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Contraceptive care and treatment for obese or overweight women

Sarah Kipps examines the evidence on advising women with weight issues on the best choice of contraception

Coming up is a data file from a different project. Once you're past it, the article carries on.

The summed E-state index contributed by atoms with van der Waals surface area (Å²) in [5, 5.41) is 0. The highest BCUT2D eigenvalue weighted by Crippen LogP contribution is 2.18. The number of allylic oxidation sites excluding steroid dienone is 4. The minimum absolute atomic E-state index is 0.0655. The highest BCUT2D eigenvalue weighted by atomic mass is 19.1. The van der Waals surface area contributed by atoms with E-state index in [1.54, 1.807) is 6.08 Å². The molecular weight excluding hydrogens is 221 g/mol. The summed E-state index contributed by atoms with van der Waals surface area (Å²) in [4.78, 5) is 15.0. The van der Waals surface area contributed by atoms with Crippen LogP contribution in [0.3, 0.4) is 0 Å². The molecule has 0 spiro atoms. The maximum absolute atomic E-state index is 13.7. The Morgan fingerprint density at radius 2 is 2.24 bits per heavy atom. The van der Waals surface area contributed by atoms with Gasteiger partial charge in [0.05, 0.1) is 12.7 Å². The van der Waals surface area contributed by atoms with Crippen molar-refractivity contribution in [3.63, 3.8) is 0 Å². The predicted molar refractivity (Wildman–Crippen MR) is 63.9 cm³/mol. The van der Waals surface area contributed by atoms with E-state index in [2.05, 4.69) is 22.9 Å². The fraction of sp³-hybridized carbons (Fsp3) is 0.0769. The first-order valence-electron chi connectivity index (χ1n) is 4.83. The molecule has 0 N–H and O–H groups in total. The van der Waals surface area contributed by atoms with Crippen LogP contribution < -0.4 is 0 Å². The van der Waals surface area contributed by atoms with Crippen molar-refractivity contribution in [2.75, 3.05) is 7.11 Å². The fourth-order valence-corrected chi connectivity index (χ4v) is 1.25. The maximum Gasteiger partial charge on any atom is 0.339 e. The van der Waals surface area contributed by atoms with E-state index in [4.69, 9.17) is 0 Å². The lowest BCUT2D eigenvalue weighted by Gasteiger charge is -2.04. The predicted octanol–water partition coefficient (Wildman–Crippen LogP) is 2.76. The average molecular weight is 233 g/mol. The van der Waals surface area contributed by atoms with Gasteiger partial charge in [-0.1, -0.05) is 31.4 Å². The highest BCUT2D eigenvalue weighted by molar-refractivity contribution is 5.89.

The issue of obesity in adults and children is an increasing problem in the UK and across the world, and is challenging every area of healthcare provision. In 2017 the majority of adults in England in 2017 were overweight or obese (64%). Obesity prevalence increased steeply between 1993 and around 2000, with a slower rate of increase after that. Overall, 67% of men and 62% of women were classed as overweight or obese. However, obesity (including morbid obesity) was more common in women than men.1 Obesity in women presents specific challenges for their reproductive function and obstetric outcomes. It also presents a challenge for contraceptive providers with the increase in adverse health issues such as cardiovascular disease and metabolic disorders. Safe and effective pregnancy planning and prevention is critical for women with obesity. Healthcare professionals in primary care and sexual health are ideally placed to raise the topic of weight and signpost women to assist them in achieving a healthy BMI. The Royal College of Obstetricians and Gynaecologists advises that all primary care services should ensure that all women of childbearing age have the opportunity to optimise their weight before pregnancy.2

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